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Tuesday, August 31, 2010

Prayers answered: Steven Johnson’s strenuous journey leads to rewarding opportunity to start at linebacker for KU

Steven Johnson has benefited from his determination to work through various injuries. After tearing the ACL and LCL in his knee in high school, Johnson didn’t know whether he’d be able to play football again. His perseverance led him to being an invited walk-on at Kansas. He received a scholarship offer one year later in his sophomore year. This year, his junior year, Johnson will be starting at linebacker.

Steven Johnson has benefited from his determination to work through various injuries. After tearing the ACL and LCL in his knee in high school, Johnson didn’t know whether he’d be able to play football again. His perseverance led him to being an invited walk-on at Kansas. He received a scholarship offer one year later in his sophomore year. This year, his junior year, Johnson will be starting at linebacker.

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Steven Johnson

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Contributed photo

Steven Johnson

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Steven Johnson, right, with former Philadelphia Eagles running back Duce Staley.

This past Thursday, Harry Jones made his way down to the oceanview fitness center at the Marriott Harbor Beach in Fort Lauderdale, Fla. It was time for his early-morning ride on the stationary bike.

Jones, a pastor from Media, Pa., was celebrating his 30th anniversary with his wife, Dorrine, during a weeklong vacation.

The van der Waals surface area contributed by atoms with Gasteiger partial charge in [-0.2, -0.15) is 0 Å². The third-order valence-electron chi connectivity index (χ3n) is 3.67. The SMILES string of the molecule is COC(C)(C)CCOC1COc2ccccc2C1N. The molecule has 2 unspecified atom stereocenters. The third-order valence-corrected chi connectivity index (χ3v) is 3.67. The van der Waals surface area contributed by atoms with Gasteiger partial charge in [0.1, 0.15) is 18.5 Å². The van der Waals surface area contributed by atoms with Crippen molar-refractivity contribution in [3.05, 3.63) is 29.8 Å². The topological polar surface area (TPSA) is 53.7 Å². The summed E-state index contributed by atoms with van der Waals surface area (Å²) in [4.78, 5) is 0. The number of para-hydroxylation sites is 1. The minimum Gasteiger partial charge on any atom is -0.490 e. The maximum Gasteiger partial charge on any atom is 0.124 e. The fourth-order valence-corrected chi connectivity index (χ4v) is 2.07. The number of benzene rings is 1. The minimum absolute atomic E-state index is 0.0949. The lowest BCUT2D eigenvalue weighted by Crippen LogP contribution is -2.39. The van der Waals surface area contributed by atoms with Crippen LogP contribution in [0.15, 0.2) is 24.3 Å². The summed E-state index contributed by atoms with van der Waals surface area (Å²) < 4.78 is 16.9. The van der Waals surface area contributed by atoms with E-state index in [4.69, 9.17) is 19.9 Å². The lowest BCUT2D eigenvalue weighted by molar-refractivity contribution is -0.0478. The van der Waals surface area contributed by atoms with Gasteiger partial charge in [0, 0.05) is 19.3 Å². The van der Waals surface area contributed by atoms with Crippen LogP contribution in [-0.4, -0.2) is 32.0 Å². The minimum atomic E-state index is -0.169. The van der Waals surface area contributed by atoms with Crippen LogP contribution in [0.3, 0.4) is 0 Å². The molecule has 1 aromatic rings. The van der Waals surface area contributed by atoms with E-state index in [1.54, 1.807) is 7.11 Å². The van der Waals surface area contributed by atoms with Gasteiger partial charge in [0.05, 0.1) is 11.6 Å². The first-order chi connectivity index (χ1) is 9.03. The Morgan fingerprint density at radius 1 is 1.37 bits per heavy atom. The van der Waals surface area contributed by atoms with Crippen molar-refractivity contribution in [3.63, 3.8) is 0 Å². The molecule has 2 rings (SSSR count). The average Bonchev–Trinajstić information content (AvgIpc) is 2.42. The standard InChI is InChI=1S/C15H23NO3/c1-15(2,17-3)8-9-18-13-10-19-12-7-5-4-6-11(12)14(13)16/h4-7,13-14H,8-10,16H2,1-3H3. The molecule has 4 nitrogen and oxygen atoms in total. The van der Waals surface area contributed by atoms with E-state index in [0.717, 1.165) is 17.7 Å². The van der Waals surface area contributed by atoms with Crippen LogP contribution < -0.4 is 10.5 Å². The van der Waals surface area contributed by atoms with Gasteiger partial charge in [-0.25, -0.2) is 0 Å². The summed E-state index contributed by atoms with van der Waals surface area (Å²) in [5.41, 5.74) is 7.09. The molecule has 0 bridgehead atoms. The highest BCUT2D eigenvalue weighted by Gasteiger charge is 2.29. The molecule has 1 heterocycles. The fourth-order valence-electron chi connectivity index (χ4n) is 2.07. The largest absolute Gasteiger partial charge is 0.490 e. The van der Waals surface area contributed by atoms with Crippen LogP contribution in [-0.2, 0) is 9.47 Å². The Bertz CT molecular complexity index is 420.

When he arrived, a young man — blond hair, blue eyes — was making his way from machine to machine, sporting a heavy brace on his leg.

“What’s going on with you?” Jones asked him.

“I tore my ACL,” the young man replied.

★ ★ ★ ★ ★

Steven Johnson sits on the steps on the north side of the Kansas University football practice facility, his arms resting on his knees in front of him.

The junior linebacker — with brown eyes, curly black hair and a few scraggly hairs on his chin straining to form a goatee — wants to talk about the upcoming season.

“I kind of like to think of this whole team as like a quiet storm,” Steven says. “Nobody really knows about us.”

The same can be said about Steven. How did he get to KU? Where did he come from? And why, after three years in the program, has his playing time been limited to mostly meaningless snaps here and there?

The answers are all out there. To find them, you’ll have to talk to the father who supported him, the coach who admired him, the mentor who looked out for him.

They’ll tell you the story of Steven Johnson: a man who persevered when it would have been much easier not to.

★ ★ ★ ★ ★

Jean Wootson was always encouraged to keep her son in football.

Even when Steven Johnson was only 5 years old, others were telling his mother that he needed to keep playing the sport — that he was going to be somebody someday.

Steven didn’t need much convincing.

“Every high school paper, every high school report, every elementary whatever,” Wootson says, “he wrote about football.”

It still took Steven a long time to get his chance in his hometown of Media, Pa.

He didn’t make the Strath Haven High School varsity squad until his senior year. But when he did, he turned in one of the best seasons in school history.

He led the state in tackles with 123, earning first-team all-county and second-team All-State honors.

Because he’d thrived so late in his career, Steven’s options for college were limited to smaller schools.

But his mentor, pastor Harry Jones, wouldn’t let him settle.

Steven started attending Jones’ Bible study every Wednesday night during his senior year.

The pastor took a special interest in Steven; after watching him wreak havoc on offenses during his senior year, Jones knew the kid could play Div. I.

“I knew he had something,” Jones says, “so I just tried to give him some direction.”